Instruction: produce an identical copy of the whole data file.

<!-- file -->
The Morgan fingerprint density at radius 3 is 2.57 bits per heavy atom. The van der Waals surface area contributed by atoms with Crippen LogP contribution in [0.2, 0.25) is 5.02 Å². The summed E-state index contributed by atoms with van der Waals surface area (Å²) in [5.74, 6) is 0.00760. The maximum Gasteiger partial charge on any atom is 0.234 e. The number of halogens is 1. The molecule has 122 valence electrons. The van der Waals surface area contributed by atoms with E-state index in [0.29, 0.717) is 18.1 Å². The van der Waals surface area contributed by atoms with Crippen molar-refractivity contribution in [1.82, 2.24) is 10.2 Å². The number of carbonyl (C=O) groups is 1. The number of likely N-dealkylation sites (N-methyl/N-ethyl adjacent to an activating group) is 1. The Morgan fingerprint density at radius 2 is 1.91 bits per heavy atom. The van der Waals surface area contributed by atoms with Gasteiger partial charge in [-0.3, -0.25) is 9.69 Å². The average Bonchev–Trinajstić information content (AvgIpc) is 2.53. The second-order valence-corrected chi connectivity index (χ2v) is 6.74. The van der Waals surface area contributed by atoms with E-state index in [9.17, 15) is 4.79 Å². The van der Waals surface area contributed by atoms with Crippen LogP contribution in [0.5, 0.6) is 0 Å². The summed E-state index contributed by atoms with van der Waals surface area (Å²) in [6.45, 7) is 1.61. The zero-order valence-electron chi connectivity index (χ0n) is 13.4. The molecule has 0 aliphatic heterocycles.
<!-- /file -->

The Morgan fingerprint density at radius 3 is 2.57 bits per heavy atom. The van der Waals surface area contributed by atoms with Crippen LogP contribution in [0.2, 0.25) is 5.02 Å². The summed E-state index contributed by atoms with van der Waals surface area (Å²) in [5.74, 6) is 0.00760. The maximum Gasteiger partial charge on any atom is 0.234 e. The number of halogens is 1. The molecule has 122 valence electrons. The van der Waals surface area contributed by atoms with E-state index in [0.29, 0.717) is 18.1 Å². The van der Waals surface area contributed by atoms with Crippen molar-refractivity contribution in [1.82, 2.24) is 10.2 Å². The number of carbonyl (C=O) groups is 1. The number of likely N-dealkylation sites (N-methyl/N-ethyl adjacent to an activating group) is 1. The Morgan fingerprint density at radius 2 is 1.91 bits per heavy atom. The van der Waals surface area contributed by atoms with Gasteiger partial charge in [-0.3, -0.25) is 9.69 Å². The average Bonchev–Trinajstić information content (AvgIpc) is 2.53. The second-order valence-corrected chi connectivity index (χ2v) is 6.74. The van der Waals surface area contributed by atoms with E-state index in [9.17, 15) is 4.79 Å². The van der Waals surface area contributed by atoms with Crippen LogP contribution in [0.5, 0.6) is 0 Å². The summed E-state index contributed by atoms with van der Waals surface area (Å²) in [6.45, 7) is 1.61. The zero-order valence-electron chi connectivity index (χ0n) is 13.4. The molecule has 0 aliphatic heterocycles.